The Territory Revenue Office (TRO) aims to administer Northern Territory revenue laws in a fair and equitable manner. Our tax systems rely on the honesty of taxpayers to voluntarily comply with their obligations.
Investigations are conducted to ensure taxpayers pay the correct amount of tax or duty. As a part of the investigation process we assist taxpayers to update their tax affairs, and raise the businesses’ awareness of their current and future tax obligations. This protects the integrity of our tax system and ensures equity for all taxpayers.
The investigation process also helps identify the education needs of taxpayers, as well as issues that may require changes to policy and legislation.
How are cases selected?
A number of methods are used to select cases for investigation. Most often, investigations are conducted as a result of our research and data matching projects.
What if you are selected?
An investigator will:
- contact you advising that an investigation will be conducted
- explain the process and scope of the investigation
- specify what records are required to be produced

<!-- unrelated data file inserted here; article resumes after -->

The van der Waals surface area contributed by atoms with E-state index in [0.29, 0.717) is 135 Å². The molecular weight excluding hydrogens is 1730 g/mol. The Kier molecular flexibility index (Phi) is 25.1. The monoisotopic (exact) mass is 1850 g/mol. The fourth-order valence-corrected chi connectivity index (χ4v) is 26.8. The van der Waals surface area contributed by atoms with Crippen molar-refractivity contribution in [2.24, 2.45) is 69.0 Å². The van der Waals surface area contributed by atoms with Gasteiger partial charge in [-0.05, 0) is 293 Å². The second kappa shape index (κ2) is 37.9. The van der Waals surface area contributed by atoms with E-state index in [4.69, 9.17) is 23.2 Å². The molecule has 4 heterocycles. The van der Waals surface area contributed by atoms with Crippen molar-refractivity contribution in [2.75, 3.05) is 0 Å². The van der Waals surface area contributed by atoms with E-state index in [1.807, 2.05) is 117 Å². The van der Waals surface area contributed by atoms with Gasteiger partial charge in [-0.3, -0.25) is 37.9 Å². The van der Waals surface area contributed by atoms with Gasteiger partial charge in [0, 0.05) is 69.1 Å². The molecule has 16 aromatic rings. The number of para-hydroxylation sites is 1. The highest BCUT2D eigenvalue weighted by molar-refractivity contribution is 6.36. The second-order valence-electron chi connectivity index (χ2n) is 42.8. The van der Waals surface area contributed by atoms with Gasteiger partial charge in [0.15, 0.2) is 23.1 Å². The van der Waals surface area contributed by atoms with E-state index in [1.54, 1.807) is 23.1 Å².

- allow reasonable time for you to produce records.
If the investigator is visiting your office they will:
- make an appointment with yourself, or your representative
- confirm all arrangements.
During the process the investigator may ascertain your compliance with the legislation by a combination of:
- examining your financial and business records
- requesting further records or clarification
- interviewing you (or your representative)
- making other inquiries.
Prior to and during the investigation, you have the opportunity to disclose your liability.
At the conclusion of the investigation you will receive written advice on the outcome and notice of any proposed action. You will generally be given the opportunity to respond to our preliminary findings before the investigation is finalised.